Of note, the court in that case, reapportioned the RRSP in the non-bankrupt spouses's name entirely to her.
4. Consider the issue of reapportionment of the non-bankrupt spouse's property and debt.
It appears that the circumstances of the bankruptcy will be relevant to the property and debt left in the non-bankrupt spouse's name. It would likely be the case that the non-bankrupt spouse is facing similar financial circumstances following the separation and may be facing bankruptcy or a consumer proposal.
If the evidence shows that the debt burden left in the non-bankrupt spouse's name was on account of otherwise family debts, then the court may find it fair to split the existing debt burden between both spouses.
For an example, see S.M.K. v. R.K., 2014 BCSC 2216:
 In this case, I am satisfied that the Consumer Proposal debt was incurred for a family purpose. It was primarily the consequence of the respondent’s income tax debt to the CRA incurred during the marriage. Therefore the Consumer Proposal can be taken into account under s. 65(1)(f) of the Act for the purposes of reapportionment.
 The respondent’s position is that the Consumer Proposal should be split on a 50/50 basis. The theme of his evidence is that he was responsible for paying the majority of the family’s monthly living expenses, including rent, utilities and most of the food. The claimant, he says, spent little of her earnings on family living expenses but rather on herself. He suggests she was frivolous with her purchases. The end result was that the couple spend beyond their means.
 The claimant challenges this assertion. Her position is that the respondent was the majority income earner and he therefore paid the majority of the household living expenses. Her earnings were used for family purposes also, including clothing for the girls. She blames the couple’s predicament on the respondent’s financial mismanagement.
 In my judgement, there is merit to both arguments. However, both must assume responsibility for what happened. It is clear to me that the circumstances the parties find themselves in is due in large part to their failure to communicate during the marriage, particularly on financial matters.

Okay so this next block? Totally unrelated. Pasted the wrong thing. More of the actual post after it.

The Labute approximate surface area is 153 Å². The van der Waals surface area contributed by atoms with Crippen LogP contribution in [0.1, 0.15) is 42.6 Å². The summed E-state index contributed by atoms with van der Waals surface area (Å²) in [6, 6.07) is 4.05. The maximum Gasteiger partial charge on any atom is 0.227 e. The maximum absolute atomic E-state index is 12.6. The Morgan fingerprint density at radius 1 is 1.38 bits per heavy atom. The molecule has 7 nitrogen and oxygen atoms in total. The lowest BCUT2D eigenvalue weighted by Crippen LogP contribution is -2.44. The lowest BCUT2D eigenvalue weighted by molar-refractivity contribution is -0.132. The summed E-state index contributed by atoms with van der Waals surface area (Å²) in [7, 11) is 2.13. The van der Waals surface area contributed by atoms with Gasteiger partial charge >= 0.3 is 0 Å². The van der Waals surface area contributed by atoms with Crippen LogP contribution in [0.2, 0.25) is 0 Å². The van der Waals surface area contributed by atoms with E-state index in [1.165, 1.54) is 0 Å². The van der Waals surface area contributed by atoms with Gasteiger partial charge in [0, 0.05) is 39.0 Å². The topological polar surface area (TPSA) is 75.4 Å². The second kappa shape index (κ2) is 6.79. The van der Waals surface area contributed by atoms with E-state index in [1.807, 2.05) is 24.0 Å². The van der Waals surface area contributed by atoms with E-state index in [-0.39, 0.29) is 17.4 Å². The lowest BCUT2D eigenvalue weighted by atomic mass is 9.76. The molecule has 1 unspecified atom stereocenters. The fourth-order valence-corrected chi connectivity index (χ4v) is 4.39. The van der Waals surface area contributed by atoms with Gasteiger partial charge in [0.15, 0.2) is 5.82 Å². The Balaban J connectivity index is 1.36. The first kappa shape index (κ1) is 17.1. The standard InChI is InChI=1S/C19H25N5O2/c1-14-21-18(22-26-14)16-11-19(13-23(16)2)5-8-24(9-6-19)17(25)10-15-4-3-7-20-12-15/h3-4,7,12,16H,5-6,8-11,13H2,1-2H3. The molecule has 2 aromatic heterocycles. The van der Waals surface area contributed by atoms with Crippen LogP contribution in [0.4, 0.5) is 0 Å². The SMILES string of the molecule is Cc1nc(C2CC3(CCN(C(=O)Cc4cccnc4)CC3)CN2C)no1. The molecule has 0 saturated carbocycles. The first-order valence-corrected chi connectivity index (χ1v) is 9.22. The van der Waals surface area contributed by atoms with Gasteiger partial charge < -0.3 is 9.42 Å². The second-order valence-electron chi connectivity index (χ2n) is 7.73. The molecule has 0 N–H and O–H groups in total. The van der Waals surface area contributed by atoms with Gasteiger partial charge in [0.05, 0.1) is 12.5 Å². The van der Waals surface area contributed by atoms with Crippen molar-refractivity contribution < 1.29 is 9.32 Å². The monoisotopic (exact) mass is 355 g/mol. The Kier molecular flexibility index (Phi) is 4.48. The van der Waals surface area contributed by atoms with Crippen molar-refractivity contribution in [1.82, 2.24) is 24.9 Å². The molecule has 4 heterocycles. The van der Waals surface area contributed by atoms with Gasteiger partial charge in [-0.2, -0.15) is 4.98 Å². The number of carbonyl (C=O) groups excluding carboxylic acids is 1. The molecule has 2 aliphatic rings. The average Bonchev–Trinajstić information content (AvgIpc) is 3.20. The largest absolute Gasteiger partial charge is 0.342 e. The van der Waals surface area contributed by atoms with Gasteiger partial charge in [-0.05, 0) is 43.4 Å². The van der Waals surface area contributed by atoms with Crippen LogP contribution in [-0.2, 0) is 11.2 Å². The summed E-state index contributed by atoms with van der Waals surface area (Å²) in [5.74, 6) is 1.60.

The balance of the Consumer Proposal on the Separation Date was $52,000. The respondent concedes that on the Separation Date the claimant had a personal debt of approximately $3,300 and agrees that it too is a family debt that must be taken into account.
 The total family debt on the Separation Date was therefore $55,300 (“Family Debt”). Each, then, is prima facieresponsible for $27,650. The claimant has assumed her debt of $3,300 and the respondent has taken on the burden of the Consumer Proposal of $52,000. In order equalize the debt and achieve fairness between them, subject to allocation of the Racing Miniature inventory, the claimant must therefore pay the respondent $24,350.
5. Determine whether the bankruptcy may be annulled.
In the rare circumstance, if it is the non-bankrupt spouse's view that their interests in family property were prejudiced by the bankruptcy, then it may be possible to have the bankruptcy annulled therefore re-vesting family property in the bankrupt spouse.
See Stasiuk v. Stasiuk, 1999 CanLII 6100 (BCSC):
 Counsel for Mr. Stasiuk urges the Court to respect the bankruptcy proceedings and permit Mr. Stasiuk to resolve his financial affairs through the bankruptcy. Mr. Gagnon argues that issues surrounding the division of property should be decided on the bankruptcy playing field with the other creditors represented. In that respect, Mr. Gagnon argues that the outcome of an annulment would be essentially unjust because it means the division of matrimonial property will be made without reference to the other creditors of one of the parties. I note, however, that the potential prejudice to Helen Stasiuk and the children arises by reason of the bankruptcy and in a manner which could well have been avoided had Mr. Stasiuk abided by the order of Master Bishop and sought the consent of the Court to make his assignment in bankruptcy. He chose not to. He did so while at the same time he was in breach of other orders of the Court.